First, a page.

This day in a lovely English country garden will teach you everything you need to know to start beekeeping, either in the country or in the city. If you are already an apiarist this is a chance to look at the Warré hive system, which Idle Beekeeper Bill Anderson uses on his tiny slither of city roof. It is also a chance to meet and share ideas with other beekeepers in a gorgeous setting. Beginners will learn how to harvest and how to use honey and we’ll have lessons on how to make mead, candles and honey whiskey.
Traditional beekeeper Nicola Reed will show us how to keep bees using standard UK equipment. We will look inside Nicola’s pretty WBC hives at thriving bee colonies. We’ll learn how to handle frames heavy with wax, honey and bees. Nicola will show us all the equipment we need to get started and tell us where to get it from.
Urban beekeeper Bill Anderson will teach us how to keep bees the idle way with minimum interference. Bill uses Warré hives and a unique insulation technique. He’ll talk about the life cycle of the bee and how it makes honey. Bill says, ‘Anyone who can sort of put up a shelf can make their own hive,’ and he will be glad to show you how. You’ll leave with designs for a flat pack Warré hive kit to take to your local timber merchant to cut, and the skills to put it together.
In the afternoon Bill will teach us how to make mead and candles. Nicola will reveal how to make honey whiskey.
The day takes place at Eastcourt House, a 17th century manor with beautiful walled gardens near Malmesbury in Wiltshire.
The Idler Academy bee day is suitable for absolute beginners, for people who are simply interested even though they are unlikely to keep bees, and also for practising beekeepers who would like to get together with other beekeepers and exchange ideas in a beautiful setting with delicious food. Previous idle beekeeping students are encouraged to reconvene.
We will answer practical questions including:
• How much time, money and space does beekeeping require?
• Where should you put a hive, and what about neighbours?
• What equipment do you need and where do you find your bees?
• How do you handle bees and how do you harvest the honey?
Saturday 18 May 2019
10am Start – Coffee and introductions
10.30am – Bill Anderson gives an introduction to the bee, its life cycle and the home it really wants.
12.00 – Inside a hive: Nicola Reed shows how to open up a hive. This is a chance to handle the bees and look into Eastcourt’s WBC hives set in the beautiful walled garden.
1pm – Lunch
2pm – How to make mead and candles: Bill and Nicola give a practical workshop in Eastcourt’s stunning kitchen.
3.3opm Nicola reveals her honey whiskey making secrets and takes us on a tour of Eastcourt’s garden with flowers that the bees particularly enjoy.
4.30pm – How to Keep Bees in the City Urban beekeeper Bill Anderson shows us how to build a Warré hive.
6pm – Cocktail hour
7pm – Carriages
If you would like to make a weekend of this event we encourage you to stay at the The Rectory Hotel a couple of minutes away. We’ll reconvene on Sunday morning at 11am for coffee and to have another chance to open up a hive and look at the bees at Eastcourt House.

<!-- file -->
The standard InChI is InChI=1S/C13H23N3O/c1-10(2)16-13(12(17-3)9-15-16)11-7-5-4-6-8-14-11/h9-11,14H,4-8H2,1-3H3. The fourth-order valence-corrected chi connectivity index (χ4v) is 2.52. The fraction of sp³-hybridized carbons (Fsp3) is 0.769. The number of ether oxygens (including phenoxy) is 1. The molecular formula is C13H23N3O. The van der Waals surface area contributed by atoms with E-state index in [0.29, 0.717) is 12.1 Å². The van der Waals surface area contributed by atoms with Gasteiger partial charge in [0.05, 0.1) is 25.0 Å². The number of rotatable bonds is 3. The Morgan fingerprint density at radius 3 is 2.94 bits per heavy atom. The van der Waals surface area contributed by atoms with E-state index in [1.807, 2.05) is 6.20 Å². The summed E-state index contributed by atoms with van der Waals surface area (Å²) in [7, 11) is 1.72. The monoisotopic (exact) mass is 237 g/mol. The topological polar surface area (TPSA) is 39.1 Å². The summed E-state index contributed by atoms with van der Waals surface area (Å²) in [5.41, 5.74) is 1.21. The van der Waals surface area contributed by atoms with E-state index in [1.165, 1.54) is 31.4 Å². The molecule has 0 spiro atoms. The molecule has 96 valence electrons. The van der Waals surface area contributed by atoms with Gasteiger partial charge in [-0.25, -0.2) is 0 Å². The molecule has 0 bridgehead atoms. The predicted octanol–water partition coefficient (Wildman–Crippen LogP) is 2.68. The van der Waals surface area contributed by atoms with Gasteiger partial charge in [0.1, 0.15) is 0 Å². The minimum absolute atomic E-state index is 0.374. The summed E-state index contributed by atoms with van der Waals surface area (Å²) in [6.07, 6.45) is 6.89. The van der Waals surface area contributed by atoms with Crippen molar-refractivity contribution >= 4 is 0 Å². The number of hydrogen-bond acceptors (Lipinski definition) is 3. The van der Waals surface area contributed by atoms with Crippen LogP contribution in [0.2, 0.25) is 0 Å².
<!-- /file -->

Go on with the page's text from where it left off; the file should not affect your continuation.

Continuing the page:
Please note the itinerary may change and is dependent on the weather for the outside hands-on sessions and opening of hives.
The day includes coffee, lunch, tea, home baked treats and Hendrick’s cocktails.
Bill Anderson is a TV drama director and writer. After installing some purchased bees in a Warre hive on the tiny sliver of horizontal roof atop his West London home, over the last three years Bill has enticed four wild swarms to move into Warre hives. This hive system strives to emulate the bees’ natural habitat in the wild – a cavity in a tree – whilst also making some accommodation for human sweet teeth.
Bill prefers to think of himself as more of a hive-keeper than a beekeeper – the bees are always free to leave his hives whenever they feel like it – just like an inn-keeper’s customers…Bill is currently writing a book on Idle beekeeping to be published by Duckworth in 2019.
Nicola is an artist and runs a successful company making Bees Knees Honey Whiskey. Eastcourt House is her home. She is a traditional beekeeper using WBC hives.
Location: Eastcourt House is easily accessible via the M4, and is just two hours from London. All our talks and meals will take place at the house. There are plenty of nice places to stay locally on the Saturday night.
Local places to stay:
The Rectory Hotel, Crudwell – therectoryhotel.com
The Old Bell, Malmesbury – oldbellhotel.co.uk
The Snooty Fox, Tetbury – snooty-fox.co.uk
Or any B&B in Crudwell (two miles away) or Eastcourt. For instance:
Saturday including coffee, lunch, and tea – £120
Children under 14 are welcome at £55 each: call the Idler on 0207 176 7907 to book. Please email firstname.lastname@example.org with queries and to book children.